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Wandering with Wee Willie Winkie
Do you know the rhyme?
“Wee Willie Winkie runs through the town,
Upstairs and downstairs, in his nightgown.
Rapping at the windows, peering through the locks,
Crying, “Are the children in their beds? It’s now 8 o’clock."
Older elementary students can take a bit of inspiration for creating whimsical designs to go with the poem, while younger students will enjoy retelling the story again and again.
Let your students construct dioramas, make puppet show sets and do a little clothes construction to go along with the beloved Scottish nursery rhyme based on the work of the Town Crier. Legend has it that the character was named for William of Orange, who became England’s King William III.
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Telling Willie’s Story
- Review the poem with the children.
- Group students in pairs or triads. Ask them to write a script based on the nursery rhyme and add their own details and dialogue to the outline.
- Provide them with paper, fabric, yarn, paints, markers and other art supplies along with craft sticks or tongue depressors.
- Ask the groups to make stick puppets to match the characters in their scripts as well as scenery backdrops. Encourage them to embellish the puppets and settings.
- Allow the groups to enact their puppet plays for the rest of the class.
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Read the poem with students. Ask them what Willie might see through a keyhole compared to what he might see through the window.
Ask students to bring shoeboxes to class for this project. Round oatmeal boxes, well-rinsed half-gallon milk cartons, or sturdy food boxes will work as well.
- Cut a small hole in one end of the box using a craft knife. Tape a piece of plastic wrap to the inside of the box, behind the hole.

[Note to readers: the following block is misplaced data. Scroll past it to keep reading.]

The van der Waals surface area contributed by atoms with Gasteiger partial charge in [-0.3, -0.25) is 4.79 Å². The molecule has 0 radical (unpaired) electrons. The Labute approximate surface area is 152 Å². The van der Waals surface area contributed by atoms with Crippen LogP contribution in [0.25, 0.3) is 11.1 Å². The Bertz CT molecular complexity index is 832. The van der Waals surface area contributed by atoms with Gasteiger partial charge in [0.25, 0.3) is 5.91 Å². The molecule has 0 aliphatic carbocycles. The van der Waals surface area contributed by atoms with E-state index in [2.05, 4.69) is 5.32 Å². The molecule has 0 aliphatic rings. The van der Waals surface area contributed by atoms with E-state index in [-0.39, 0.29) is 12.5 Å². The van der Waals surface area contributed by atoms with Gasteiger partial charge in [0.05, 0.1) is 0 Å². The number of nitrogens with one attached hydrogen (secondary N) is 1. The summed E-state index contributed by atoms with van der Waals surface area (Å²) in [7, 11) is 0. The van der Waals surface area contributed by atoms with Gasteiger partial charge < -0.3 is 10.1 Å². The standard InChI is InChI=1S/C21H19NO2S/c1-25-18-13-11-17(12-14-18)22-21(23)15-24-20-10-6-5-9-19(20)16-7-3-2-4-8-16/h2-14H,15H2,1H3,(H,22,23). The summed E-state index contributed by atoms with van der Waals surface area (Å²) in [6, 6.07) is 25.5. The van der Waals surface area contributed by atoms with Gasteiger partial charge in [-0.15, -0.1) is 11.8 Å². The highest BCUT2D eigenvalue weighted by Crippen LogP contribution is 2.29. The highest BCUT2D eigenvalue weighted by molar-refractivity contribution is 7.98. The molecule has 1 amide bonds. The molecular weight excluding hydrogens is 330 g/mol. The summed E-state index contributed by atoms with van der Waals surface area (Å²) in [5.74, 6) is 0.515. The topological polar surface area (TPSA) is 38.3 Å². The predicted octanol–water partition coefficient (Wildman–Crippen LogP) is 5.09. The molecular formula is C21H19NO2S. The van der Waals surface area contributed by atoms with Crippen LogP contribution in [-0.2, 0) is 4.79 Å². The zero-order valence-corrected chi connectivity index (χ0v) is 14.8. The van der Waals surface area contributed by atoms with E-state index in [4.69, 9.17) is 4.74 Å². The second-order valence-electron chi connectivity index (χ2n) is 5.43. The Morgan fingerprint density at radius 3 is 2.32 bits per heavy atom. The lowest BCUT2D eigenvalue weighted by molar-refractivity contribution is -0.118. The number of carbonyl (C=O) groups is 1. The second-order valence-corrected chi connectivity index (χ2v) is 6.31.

- Cut out one long side of the box, leaving a 3/4 to 1 inch frame. Tape plastic wrap to the inside of this opening as well.
- Ask students to create a diorama to show what Wee Willie Winkie might have seen on his rounds.
- Place the lid back on the box and tape or glue it closed.
Ask students to write descriptive essays comparing and contrasting what they can see as they look through the “window" and the “lock" of their scene.
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- Share pictures of old-fashioned nightshirts with students.
- Tell your students to imagine that they have been invited to enter one or more designs for a sleepwear line based on Wee Willie Winkie’s nightgown.
- Provide fabric or scrapbook paper and other craft materials and allow students to make prototypes of nightshirts. Allow students to earn extra credit by making a life-sized prototype of their designs to share with the class. Encourage even more creativity by allowing them to include their own designs for accessories like slippers, bathrobes or even matching lanterns or candlesticks. After all, Willie Winkie would have needed some light on his rounds!
- Display the designs. Extend the lesson by allowing students to vote on the best nightshirt.
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Allow students to make their own nightcaps.
Things You Will Need:
- Measuring tape
- Tissue or tracing paper
- Dressmakers’ pins
- Muslin or cotton fabric
- Craft or fabric glue
- Jingle bells (optional)
- Cardboard scrap
Here's what to do:
- Measure around the students’ heads. Add one inch to the measurement.
- Draw a triangular pattern with a base that matches the measurement.
- Pin the pattern to muslin or other cotton fabric and cut it out.
- Allow students to decorate the cap with appliques, rubber stamps, paint, fibers, beads or other materials.
- Overlap the edges 1/2 inch to form a cone. Glue the edges together.
- Make pom-poms for the tip of the cap. Alternatively, allow them to stitch jingle bells to the end of the cap.
- Cut a piece of cardboard about two inches long.
- Wrap yarn around the cardboard about 20 or 30 times. Eyelash and other specialty yarns are especially fun for use in this part of the project.
- Cut a 4 ½-inch length of yarn.
- Slip the length under the yarn on one side of the cardboard. Slide it to one end and tie it in a double overhand knot.
- Slide the bundle off the cardboard.
- Cut the loops open at the end opposite the tie.
- Hand-stitch the ball to the cap’s tip.
Use these Wee Willie Winkie art projects to jumpstart your own creative ideas for this and other nursery rhyme inspirations.
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For more lyrics and a video of the song, check out:
Bus Songs: Wee Willie Winkie, http://bussongs.com/songs/wee_willie_winkie.php
The activities come from the author's classroom experience
Image: Children's Library promotion poster by Cleo Sara. Works Projects Administration Federal Art Program under Public Domain